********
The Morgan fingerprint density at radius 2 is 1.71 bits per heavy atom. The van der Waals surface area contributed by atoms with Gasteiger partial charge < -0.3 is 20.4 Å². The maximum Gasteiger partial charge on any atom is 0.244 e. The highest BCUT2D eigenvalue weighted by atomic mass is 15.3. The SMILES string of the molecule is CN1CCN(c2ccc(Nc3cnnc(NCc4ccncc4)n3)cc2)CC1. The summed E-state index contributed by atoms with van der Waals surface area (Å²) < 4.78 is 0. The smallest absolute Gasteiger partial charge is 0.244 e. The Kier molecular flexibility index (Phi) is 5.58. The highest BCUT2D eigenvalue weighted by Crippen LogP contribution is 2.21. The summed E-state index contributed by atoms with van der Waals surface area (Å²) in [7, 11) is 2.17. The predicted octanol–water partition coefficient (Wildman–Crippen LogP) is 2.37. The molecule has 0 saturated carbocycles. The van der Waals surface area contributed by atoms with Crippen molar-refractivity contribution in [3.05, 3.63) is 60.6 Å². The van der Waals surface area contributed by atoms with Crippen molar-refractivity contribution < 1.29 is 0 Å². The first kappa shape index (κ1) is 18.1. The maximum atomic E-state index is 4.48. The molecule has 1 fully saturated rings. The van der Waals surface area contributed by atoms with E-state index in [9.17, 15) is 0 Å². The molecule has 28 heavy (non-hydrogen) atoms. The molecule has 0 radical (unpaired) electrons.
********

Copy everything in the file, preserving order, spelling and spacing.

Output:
The Morgan fingerprint density at radius 2 is 1.71 bits per heavy atom. The van der Waals surface area contributed by atoms with Gasteiger partial charge < -0.3 is 20.4 Å². The maximum Gasteiger partial charge on any atom is 0.244 e. The highest BCUT2D eigenvalue weighted by atomic mass is 15.3. The SMILES string of the molecule is CN1CCN(c2ccc(Nc3cnnc(NCc4ccncc4)n3)cc2)CC1. The summed E-state index contributed by atoms with van der Waals surface area (Å²) < 4.78 is 0. The smallest absolute Gasteiger partial charge is 0.244 e. The Kier molecular flexibility index (Phi) is 5.58. The highest BCUT2D eigenvalue weighted by Crippen LogP contribution is 2.21. The summed E-state index contributed by atoms with van der Waals surface area (Å²) in [7, 11) is 2.17. The predicted octanol–water partition coefficient (Wildman–Crippen LogP) is 2.37. The molecule has 0 saturated carbocycles. The van der Waals surface area contributed by atoms with Crippen molar-refractivity contribution in [3.05, 3.63) is 60.6 Å². The van der Waals surface area contributed by atoms with Crippen molar-refractivity contribution < 1.29 is 0 Å². The first kappa shape index (κ1) is 18.1. The maximum atomic E-state index is 4.48. The molecule has 1 fully saturated rings. The van der Waals surface area contributed by atoms with E-state index in [9.17, 15) is 0 Å². The molecule has 28 heavy (non-hydrogen) atoms. The molecule has 0 radical (unpaired) electrons.